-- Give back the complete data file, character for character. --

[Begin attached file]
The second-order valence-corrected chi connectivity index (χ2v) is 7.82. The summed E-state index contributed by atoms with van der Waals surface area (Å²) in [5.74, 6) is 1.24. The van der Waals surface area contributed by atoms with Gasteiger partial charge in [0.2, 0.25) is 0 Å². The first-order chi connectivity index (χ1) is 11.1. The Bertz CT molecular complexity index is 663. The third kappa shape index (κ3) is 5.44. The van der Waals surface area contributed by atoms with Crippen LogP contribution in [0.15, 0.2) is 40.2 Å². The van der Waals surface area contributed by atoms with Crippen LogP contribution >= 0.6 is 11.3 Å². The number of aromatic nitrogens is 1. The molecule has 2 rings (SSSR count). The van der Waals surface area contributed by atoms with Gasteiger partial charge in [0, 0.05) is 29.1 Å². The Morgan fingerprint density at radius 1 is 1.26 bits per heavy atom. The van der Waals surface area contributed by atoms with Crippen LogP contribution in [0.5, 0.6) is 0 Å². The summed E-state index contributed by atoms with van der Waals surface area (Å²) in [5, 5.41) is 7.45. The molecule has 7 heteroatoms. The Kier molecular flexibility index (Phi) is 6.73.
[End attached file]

The second-order valence-corrected chi connectivity index (χ2v) is 7.82. The summed E-state index contributed by atoms with van der Waals surface area (Å²) in [5.74, 6) is 1.24. The van der Waals surface area contributed by atoms with Gasteiger partial charge in [0.2, 0.25) is 0 Å². The first-order chi connectivity index (χ1) is 11.1. The Bertz CT molecular complexity index is 663. The third kappa shape index (κ3) is 5.44. The van der Waals surface area contributed by atoms with Crippen LogP contribution in [0.15, 0.2) is 40.2 Å². The van der Waals surface area contributed by atoms with Crippen LogP contribution >= 0.6 is 11.3 Å². The number of aromatic nitrogens is 1. The molecule has 2 rings (SSSR count). The van der Waals surface area contributed by atoms with Gasteiger partial charge in [0, 0.05) is 29.1 Å². The Morgan fingerprint density at radius 1 is 1.26 bits per heavy atom. The van der Waals surface area contributed by atoms with Crippen LogP contribution in [0.5, 0.6) is 0 Å². The summed E-state index contributed by atoms with van der Waals surface area (Å²) in [5, 5.41) is 7.45. The molecule has 7 heteroatoms. The Kier molecular flexibility index (Phi) is 6.73.